Specifically, position is where you are in relation to the Dealer button. In this regard there are three areas of position: early, middle and late position.
At a full game with ten players, being in early position means that you are one of the first players to act when the action starts. The means that before the flop, the players immediately to the left of the big blind are considered to be in early position. The very first person to act after the blinds is on the position known as “Under The Gun”. This connotation is given, because you are forced to start the action.
In the majority of situations in poker, having early position is often a disadvantage. The reason is that you will always be one of the first to act, which means that your opponents will always be able to react to what you do only after you have taken an action. This is an advantage, because good opponents can usually come up with ways of disrupting or exploiting your play when they are able to simple wait to see what you do first.
The players to the left of the early position players (usually starting at the 4th player to the left of the button) are called the middle position players.
Like early position, being in MP has few advantages and quite a few drawbacks. The reason that when in middle, you are still one leg up on players in early position, because you are able to see their moves before the action comes to you, but you still have players in late position acting behind you. In addition, while not frequently the case, being in middle position leaves you open to what is called the “squeeze” play.
The squeeze is when you get trapped in a difficult situation, when you are trying to call a bet by a player in early position, but are getting raised or have a very real threat of being raised by another opponent in late position. This is dangerous because you may be wanting to slow down the action when you are holding a marginal hand or are wary of your opponent acting behind you in late position, but the early position player is either too aggressive or has a good hand himself and is forcing you to commit more chips to the hand.
The last few players to act in the round are considered the late position players. Late position has two different terms for the last two people to end the action. First is the cut-off, who is the second to last person to act. Second is simply “the button”, who is the player on the button and the last person to act.
Being in late position is a very big advantage in poker and especially texas hold’em, because of the dynamics of the game. When in late position, you are often in situations where the hand has been checked around to you (nobody has bet at the pot) and have an opportunity to make a steal (bluff) at the pot to win it right there.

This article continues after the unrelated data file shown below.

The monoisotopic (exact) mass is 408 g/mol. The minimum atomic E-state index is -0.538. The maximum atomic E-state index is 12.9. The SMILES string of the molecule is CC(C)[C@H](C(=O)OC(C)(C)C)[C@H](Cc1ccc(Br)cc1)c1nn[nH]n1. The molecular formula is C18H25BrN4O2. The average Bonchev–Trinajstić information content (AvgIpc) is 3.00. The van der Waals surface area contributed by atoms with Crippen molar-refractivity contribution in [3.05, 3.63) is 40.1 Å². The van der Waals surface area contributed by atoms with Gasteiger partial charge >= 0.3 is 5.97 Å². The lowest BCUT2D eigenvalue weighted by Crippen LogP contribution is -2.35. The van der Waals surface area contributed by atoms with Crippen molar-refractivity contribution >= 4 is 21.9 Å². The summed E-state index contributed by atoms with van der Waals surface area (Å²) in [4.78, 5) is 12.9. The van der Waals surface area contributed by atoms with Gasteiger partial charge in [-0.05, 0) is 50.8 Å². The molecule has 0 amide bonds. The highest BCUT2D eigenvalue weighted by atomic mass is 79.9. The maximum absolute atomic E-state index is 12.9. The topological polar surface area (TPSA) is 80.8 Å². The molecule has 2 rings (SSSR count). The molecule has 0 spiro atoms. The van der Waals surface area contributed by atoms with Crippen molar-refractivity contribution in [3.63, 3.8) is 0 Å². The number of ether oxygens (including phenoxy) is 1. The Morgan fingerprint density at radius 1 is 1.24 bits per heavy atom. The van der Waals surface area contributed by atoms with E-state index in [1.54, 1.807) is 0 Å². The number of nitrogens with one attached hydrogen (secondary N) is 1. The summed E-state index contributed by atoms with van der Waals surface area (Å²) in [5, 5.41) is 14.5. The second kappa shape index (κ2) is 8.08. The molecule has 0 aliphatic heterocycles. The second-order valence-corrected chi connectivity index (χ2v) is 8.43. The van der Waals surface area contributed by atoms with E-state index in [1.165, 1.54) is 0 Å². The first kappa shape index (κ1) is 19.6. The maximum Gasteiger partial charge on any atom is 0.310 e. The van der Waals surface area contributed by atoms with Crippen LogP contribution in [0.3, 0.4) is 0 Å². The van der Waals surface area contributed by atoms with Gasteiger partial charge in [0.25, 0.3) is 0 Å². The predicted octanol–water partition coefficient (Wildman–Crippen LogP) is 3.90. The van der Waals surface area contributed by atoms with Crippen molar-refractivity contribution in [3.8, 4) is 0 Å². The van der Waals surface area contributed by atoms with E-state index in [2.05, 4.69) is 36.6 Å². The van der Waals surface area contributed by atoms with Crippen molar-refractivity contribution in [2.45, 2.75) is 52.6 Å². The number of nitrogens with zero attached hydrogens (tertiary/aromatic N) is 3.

The steal situation is often impossible for anyone in early position or mid position, due to the fact that they cannot know the strength of their opponents’ hands behind them and randomly betting out is a dangerous thing. When you are in LP and can see nothing but checks ahead of you however, this does give a good indication that your opponents are likely holding nothing of value and makes the bluff a much safer play.
Another unique situation to being in late position, is the semi-bluff. The semi-bluff is raising a player who bet out in early or mid position when you are drawing to a better hand, such as a straight or flush. This play works on two different fronts: 1) by raising, you are hoping that your opponent will be scared and possibly fold, especially if he/she only had a mediocre hand to begin with and 2) making your opponent put the brakes on his own action and check to you on the turn if he calls your raise on the flop.
This turn check gives you the option to bet out again for another semi-bluff attempt or simply check behind your opponent to draw to another card. The semi-bluff that ends with a check on the turn is known as the “free card” play, since you are seeing the river card for “free”, although in reality, you paid one additional small bet on the flop with the raise in order to see the river card by checking the turn.
Position in Texas Hold’em
Now that you now about the various positions (early, mid and late), how do you add this to your game? For starters, you always need to be constantly aware of your position when playing poker. This is a very easy concept to forget, but you’ll often be too concerned playing your hand that you will forget about how position is going to affect your current hand.
Say you are playing a game of $2/4 limit hold’em and you look down at your hold cards and see a hand like T9s (that’s Ten and Nine of the same suit). You are UTG (under the gun, first to act) and wonder if you should play this hand or not. Most beginner players look at astarting hand chart and see whether or not they should play, but the real answer is that you need to incorporate a starting hand chart along with position.
In this example, a hand like T9s plays well when there are many players in the pot, because it’s a drawing hand that relies on pot oddsrather than beating people out of a hand. Because of this, you’ll realize that T9s does well you can safely call behind action, rather than bet out and create action yourself. For this reason, T9s is a hand that plays well in late position, because you can safely play this hand or toss it away because you can see all the action before it comes to you. However, since you are UTG and in early position, you should now realize that this hand is unsafe to play in EP and thus needs to be folded pre-flop.
As a general rule of thumb, in early position you tend to play stronger hands, while late position gives you the option of playing drawing hands. Of course this can all change when in tournament play, and we will discuss this later.